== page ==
The Wikimedia Foundation has been running nginx-1.9.3 patched for
multi-certificate support for all production TLS traffic for a few
weeks now without incident, for all inbound requests to Wikipedia and
other associated projects of the Foundation.
We initially used the older March variant of Filipe's patches (
), and last week we switched to using the April 27 variant (
), which is the last known public variant I'm aware of.
These were in turn based on kyprizel's patch (
), which was based on Rob's patch from nearly two years ago (
). It has a long and colorful history at this point :)
We've forward-ported Filipe's Apr 27 variant onto Debian's 1.9.3-1
package. Most of the porting was trivial (offsets / whitespace /
etc). There were a couple of slightly more substantial issues around
the newer OCSP Stapling valid-timestamp checking, and the porting of
the general multi-cert work to the newer stream modules. The
ported/updated variant of the patches we're running is available here
in our repo:
Our configuration uses a pair of otherwise-identical RSA and ECDSA
keys and an external OCSP ssl_stapling_file (certs are from
GlobalSign, chain/OCSP info is identical in the pair). Our typical
relevant config fragment in the server section looks like this:
Obviously, we'd rather get this work (or something similar) upstreamed
so that we don't have to maintain local patches for this indefinitely,
and so that everyone else can use it easily too. I'm assuming the
reason it wasn't merged in the past is there may be other issues
blocking the merge that just weren't relevant to our particular
configuration, or are just matters of cleanliness or implementation
I'd be happy to work with whoever on resolving that and getting this
patchset into a merge-able state. Does anyone know what the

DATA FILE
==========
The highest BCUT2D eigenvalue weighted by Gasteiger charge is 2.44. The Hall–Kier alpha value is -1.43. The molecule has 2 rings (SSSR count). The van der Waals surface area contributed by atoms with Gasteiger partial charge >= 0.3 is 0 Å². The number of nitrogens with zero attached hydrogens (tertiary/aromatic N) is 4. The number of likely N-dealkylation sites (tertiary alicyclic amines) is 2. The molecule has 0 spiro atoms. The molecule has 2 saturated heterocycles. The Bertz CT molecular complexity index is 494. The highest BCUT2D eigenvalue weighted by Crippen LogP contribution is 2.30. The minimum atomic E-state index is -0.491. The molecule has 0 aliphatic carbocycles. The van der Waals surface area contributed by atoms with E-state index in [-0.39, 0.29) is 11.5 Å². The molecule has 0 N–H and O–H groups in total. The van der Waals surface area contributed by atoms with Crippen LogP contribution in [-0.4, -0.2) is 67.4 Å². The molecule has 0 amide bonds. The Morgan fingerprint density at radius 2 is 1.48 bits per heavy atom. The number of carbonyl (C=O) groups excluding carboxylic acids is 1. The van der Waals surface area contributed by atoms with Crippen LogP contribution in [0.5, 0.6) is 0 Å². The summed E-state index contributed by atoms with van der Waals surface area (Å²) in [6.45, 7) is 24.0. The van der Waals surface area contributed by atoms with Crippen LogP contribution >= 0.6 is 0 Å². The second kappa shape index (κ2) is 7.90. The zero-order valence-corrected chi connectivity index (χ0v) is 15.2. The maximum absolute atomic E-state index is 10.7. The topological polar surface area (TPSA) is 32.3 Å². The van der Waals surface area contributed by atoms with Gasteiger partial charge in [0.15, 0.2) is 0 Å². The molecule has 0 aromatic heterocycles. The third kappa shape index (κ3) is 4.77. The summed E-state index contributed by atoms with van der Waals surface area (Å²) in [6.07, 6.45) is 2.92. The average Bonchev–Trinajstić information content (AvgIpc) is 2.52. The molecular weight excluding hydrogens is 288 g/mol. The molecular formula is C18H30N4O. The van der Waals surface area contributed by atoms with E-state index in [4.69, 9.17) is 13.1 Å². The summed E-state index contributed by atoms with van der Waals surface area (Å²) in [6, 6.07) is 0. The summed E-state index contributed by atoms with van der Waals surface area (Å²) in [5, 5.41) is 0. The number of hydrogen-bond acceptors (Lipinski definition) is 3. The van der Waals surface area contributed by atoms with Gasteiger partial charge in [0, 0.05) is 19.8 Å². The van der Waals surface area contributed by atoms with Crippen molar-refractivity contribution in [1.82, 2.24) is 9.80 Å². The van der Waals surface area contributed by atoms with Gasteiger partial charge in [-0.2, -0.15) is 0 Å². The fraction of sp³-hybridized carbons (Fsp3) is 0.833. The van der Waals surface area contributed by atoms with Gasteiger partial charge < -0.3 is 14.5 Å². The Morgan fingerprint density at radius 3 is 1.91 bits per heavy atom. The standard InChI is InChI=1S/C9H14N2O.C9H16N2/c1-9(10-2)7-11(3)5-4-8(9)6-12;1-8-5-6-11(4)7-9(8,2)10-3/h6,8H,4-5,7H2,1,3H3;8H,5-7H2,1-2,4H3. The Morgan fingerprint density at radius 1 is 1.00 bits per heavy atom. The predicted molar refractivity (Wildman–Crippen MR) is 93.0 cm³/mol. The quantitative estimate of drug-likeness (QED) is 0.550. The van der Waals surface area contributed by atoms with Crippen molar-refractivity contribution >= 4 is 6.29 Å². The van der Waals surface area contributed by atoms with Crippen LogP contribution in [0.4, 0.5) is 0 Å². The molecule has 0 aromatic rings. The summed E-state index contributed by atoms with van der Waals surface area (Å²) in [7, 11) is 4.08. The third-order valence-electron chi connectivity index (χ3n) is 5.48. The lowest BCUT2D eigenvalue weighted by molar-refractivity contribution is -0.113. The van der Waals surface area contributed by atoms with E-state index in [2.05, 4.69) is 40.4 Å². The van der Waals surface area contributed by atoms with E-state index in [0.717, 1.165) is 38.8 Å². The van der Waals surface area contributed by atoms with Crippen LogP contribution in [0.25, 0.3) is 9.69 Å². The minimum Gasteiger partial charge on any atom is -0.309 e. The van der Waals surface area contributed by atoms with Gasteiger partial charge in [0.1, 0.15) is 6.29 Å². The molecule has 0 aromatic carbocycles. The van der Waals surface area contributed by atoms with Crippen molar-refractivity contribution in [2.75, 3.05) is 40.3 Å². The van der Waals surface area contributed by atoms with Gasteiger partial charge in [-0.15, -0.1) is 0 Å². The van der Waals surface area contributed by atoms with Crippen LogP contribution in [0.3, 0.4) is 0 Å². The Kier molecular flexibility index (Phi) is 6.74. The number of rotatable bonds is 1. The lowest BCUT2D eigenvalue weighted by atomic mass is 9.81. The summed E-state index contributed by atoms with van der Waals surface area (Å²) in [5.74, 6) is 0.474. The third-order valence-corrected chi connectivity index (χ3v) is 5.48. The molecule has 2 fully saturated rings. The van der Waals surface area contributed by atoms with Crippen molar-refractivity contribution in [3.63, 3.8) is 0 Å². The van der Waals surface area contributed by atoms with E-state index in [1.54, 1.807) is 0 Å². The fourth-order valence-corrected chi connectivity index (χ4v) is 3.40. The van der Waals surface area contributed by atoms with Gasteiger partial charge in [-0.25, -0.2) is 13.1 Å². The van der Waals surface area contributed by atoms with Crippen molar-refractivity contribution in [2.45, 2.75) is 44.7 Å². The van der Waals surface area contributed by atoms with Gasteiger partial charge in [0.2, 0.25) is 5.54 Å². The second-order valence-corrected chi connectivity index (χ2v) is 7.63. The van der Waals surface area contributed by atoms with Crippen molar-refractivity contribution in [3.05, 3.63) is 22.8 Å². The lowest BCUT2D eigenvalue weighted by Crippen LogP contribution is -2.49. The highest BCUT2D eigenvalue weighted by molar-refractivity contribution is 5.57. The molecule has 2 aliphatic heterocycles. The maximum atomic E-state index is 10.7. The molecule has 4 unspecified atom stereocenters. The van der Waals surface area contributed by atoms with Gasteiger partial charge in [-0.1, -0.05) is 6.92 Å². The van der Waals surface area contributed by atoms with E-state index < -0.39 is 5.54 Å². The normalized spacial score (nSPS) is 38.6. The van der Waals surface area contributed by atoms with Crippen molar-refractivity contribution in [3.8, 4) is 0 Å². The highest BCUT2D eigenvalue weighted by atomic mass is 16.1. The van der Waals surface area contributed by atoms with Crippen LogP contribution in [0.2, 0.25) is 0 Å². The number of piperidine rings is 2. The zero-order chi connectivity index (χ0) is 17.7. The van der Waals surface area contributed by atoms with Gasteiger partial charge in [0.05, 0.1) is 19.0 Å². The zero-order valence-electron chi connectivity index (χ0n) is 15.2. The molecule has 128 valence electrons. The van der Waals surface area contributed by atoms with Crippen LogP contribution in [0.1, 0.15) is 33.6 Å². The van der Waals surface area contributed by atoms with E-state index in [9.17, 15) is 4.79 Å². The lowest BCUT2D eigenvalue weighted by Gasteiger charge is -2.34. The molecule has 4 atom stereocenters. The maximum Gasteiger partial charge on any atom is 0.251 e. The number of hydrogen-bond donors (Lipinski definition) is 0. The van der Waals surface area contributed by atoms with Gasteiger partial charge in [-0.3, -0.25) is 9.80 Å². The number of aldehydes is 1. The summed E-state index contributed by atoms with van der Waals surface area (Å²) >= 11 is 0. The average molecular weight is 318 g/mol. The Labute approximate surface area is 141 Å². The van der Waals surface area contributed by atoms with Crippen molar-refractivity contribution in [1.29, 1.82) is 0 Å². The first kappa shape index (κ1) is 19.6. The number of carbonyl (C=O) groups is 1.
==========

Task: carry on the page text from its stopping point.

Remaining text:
outstanding issues were/are? Some of the past list traffic on this is
a bit fragmented.
* It looks like strings are supposed to finish with '\0' char to be
compatible with C strings. So ngx_pstrdup() must allocate and copy
len+1, not just len.
* ngx_copy() returns different values for different preprocessor conditions.
PS. I have no idea how trac.nginx.org works. I tried to fill a ticket,
but it just lost.
>From reading the code and the docs I have gotten the impression that
limit_rate (and limit_rate_after) is per ngx_connection which (I think)
means that it is per HTTP request and not per socket. Am I right in this
conclusion or is the limit actually per socket/TCP connection?
What we are observing is that the limit we configure does only kick in for
requests to files that are larger than the limit_rate_after when the
request is done in one GET request but not when the request is done in
chunks using byte offset parameters (that is - using many GET requests for
the file). So clients can easily avoid the limitations by downloading the
file chunk by chunk rather than in one request.
If our conclusion are right - that the limit is per HTTP request and not
per socket so that a chunked download would not be limited - does anyone
have any suggestion how we would go about to introduce a limit also on
socket level? I don't mind hacking away at the code, but perhaps someone
out there has already looked into this?